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Role of ASCL1 and Its Interactors in Neuroblastoma



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Mykhaylechko, Lidiya 


Neuroblastoma (NB) arises due to incomplete differentiation of sympathoadrenal cells during development, and is maintained by either an adrenergic or mesenchymal core transcriptional regulatory circuitry (CRC). Differentiation therapies are an attractive therapeutic approach for NB. However, it is still not fully understood how to modulate NB cell behaviour to limit proliferation and potentiate differentiation.

Achaete-scute complex-like 1 (ASCL1) is a transcription factor required for both progenitor maintenance and neuronal differentiation in normal sympathoadrenal development. In NB, ASCL1 also has a dual role - as a component of the adrenergic CRC, ASCL1 supports cell proliferation, while promoting differentiation and cell-cycle exit on ASCL1 over expression. The mechanism behind these two functions is not fully understood but is likely to involve ASCL1 interactors regulating its transcriptional activity on chromatin. In this dissertation, the mechanisms by which ASCL1 induces differentiation are explored by characterising its genome-wide transcriptional targets, chromatin binding, whole proteome and protein-protein interactor differences between two pairs of NB cell lines overexpressing exogenous ASCL1. Each cell line was chosen to represent different genetic and epigenetic backgrounds of neuroblastoma disease.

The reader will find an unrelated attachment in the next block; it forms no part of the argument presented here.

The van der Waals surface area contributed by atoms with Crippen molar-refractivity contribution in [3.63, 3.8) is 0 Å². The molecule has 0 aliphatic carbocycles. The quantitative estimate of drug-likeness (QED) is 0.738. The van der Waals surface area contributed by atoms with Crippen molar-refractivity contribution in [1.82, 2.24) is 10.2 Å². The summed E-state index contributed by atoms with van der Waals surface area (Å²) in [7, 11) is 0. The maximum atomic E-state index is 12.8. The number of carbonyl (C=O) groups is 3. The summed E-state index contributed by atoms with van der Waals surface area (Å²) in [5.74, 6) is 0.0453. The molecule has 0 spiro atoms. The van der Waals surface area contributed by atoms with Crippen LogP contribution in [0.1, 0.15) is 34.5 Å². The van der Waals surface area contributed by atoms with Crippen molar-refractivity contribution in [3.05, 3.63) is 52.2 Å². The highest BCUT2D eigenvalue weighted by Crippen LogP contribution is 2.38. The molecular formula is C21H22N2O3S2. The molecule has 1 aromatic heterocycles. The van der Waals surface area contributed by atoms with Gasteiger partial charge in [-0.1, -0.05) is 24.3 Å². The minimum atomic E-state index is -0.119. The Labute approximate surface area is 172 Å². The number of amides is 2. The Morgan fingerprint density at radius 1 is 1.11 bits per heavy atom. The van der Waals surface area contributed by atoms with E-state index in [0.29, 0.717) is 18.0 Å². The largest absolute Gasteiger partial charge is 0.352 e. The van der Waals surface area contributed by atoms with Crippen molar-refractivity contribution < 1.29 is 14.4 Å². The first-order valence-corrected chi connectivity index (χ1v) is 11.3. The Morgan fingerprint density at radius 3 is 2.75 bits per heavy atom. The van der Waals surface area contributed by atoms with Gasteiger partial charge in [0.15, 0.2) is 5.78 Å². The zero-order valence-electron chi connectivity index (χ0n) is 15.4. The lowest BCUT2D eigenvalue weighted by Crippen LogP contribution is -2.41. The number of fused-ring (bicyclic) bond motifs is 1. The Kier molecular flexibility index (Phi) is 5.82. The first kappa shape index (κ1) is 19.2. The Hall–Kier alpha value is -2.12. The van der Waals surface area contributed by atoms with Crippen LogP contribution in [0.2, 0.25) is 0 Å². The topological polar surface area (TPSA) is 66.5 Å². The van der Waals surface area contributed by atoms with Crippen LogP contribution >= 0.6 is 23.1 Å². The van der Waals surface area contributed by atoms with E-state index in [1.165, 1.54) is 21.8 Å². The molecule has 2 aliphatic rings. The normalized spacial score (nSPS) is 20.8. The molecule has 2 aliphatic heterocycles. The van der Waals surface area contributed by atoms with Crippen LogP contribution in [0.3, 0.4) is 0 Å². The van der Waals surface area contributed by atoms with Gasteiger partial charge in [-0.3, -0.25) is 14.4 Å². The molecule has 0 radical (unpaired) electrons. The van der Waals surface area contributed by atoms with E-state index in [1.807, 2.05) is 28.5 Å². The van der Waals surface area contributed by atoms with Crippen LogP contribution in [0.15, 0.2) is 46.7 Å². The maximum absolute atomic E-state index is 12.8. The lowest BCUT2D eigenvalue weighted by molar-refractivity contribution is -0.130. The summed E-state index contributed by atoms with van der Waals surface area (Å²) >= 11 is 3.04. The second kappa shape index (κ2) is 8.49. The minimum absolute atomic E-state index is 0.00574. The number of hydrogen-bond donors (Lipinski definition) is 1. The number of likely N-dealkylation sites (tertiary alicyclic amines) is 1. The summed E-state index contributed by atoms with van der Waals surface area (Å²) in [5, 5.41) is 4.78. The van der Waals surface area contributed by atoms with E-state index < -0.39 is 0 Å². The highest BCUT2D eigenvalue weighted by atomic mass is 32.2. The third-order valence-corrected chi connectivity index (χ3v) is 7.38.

It was found that ASCL1 overexpression inhibited proliferation and induced morphological and transcriptional features of neuronal differentiation to a differing extent in each cell line. In the cell lines more responsive to ASCL1-induced differentiation, ASCL1 was found to associate more with proteins known to positively impact neuronal differentiation during development, such as BCL11B, PBX1, PHOX2B, SOX11, and others. On the other hand, in the cell lines less responsive to ASCL1-induced differentiation, ASCL1 associated more with proteins involved in cell-cycle regulation, such as CDKs and cyclins, or showed weaker association with most of its interactors, including E-protein TCF4, compared to a more responsive cell line.

This work suggests understanding ASCL1 interactors could help explain whether this key transcriptional regulator promotes cell proliferation or differentiation of NB, allowing modulation of ASCL1-mediated differentiation to improve therapeutic options for this devastating disease.





Philpott, Anna


ASCL1, cell cycle, differentiation, neuroblastoma, neuronal, protein-protein interactions


Doctor of Philosophy (PhD)

Awarding Institution

University of Cambridge
Cancer Research UK (S_3744)